Visual Arts Program

Saturday, November 9 — Friday, December 20

Jacob Kassay

Iris Sphincter

Jacob Kassay's work has long been invested in perceptual issues and with the work's interaction with both viewer and surroundings. His silver paintings, created using an electro-plating technique, presented surfaces that toyed with a sense of both presence and absence reflected a version of their surroundings while also containing an oscillation of colors. For an exhibition at the Albright-Knox Art Gallery, Kassay impressed the underside of a stairway handrail with the Braille rendition of the letter H as a means of representing another perceptual iteration of the sensation of climbing the stairs. His work Jerks depicted pedestals that appeared to offer common household items on a series of pedestals, though the pedestals had no surface and the objects themselves hovered in space, evoking a pseudo-magical quality to their quotidian nature.

For Iris Sphincter, Kassay will present a series of works on OSB (Oriented Strand Board) that refer to the render or draw distance —in video games —where frames per second are "experienced" by both the gamer and first person character being played. The strands in Kassay's works that are closest to the surface —stand-ins for pixelated materials —are photographed and reprinted atop the subject/substrate. The actual and the depicted are collapsed onto a single plane in a process that will produce a schismatic appearance. It may never be clear to the viewer if there is an optimal position from which the works will come into focus, if there is an optimal draw distance or footage from which all will be resolved. Kassay is here using common building materials (as he has in the past) to undermine perceptual expectations.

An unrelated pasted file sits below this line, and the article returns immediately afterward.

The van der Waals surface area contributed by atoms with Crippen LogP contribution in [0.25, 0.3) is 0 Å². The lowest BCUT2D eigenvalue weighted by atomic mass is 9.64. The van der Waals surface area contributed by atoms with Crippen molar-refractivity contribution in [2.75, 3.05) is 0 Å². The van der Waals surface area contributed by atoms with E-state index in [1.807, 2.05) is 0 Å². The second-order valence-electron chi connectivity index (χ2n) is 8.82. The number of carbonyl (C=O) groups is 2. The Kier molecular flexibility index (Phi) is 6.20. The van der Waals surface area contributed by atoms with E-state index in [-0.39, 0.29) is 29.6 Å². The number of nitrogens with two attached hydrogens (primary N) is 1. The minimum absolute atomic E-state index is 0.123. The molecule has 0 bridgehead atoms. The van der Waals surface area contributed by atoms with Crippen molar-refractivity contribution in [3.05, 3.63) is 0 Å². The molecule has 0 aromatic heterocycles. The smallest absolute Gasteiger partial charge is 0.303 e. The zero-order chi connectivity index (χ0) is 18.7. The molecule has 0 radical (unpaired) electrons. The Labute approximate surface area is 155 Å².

Jacob Kassay was born in 1984 in Lewiston, New York. Past solo presentations have been held at the Albright Knox Art Gallery (curated by Cathleen Chaffee), The Kitchen, New York; and The Power Station, Dallas; and the ICA in London. He has been included in group exhibitions at The CCA Wattis Center for Contemporary Arts; Secession, Vienna; and MoMA PS1, New York. Kassay's work was part of the 8th Gwangju Biennale (curated by Massimiliano Gioni). Kassay lives and works in New York.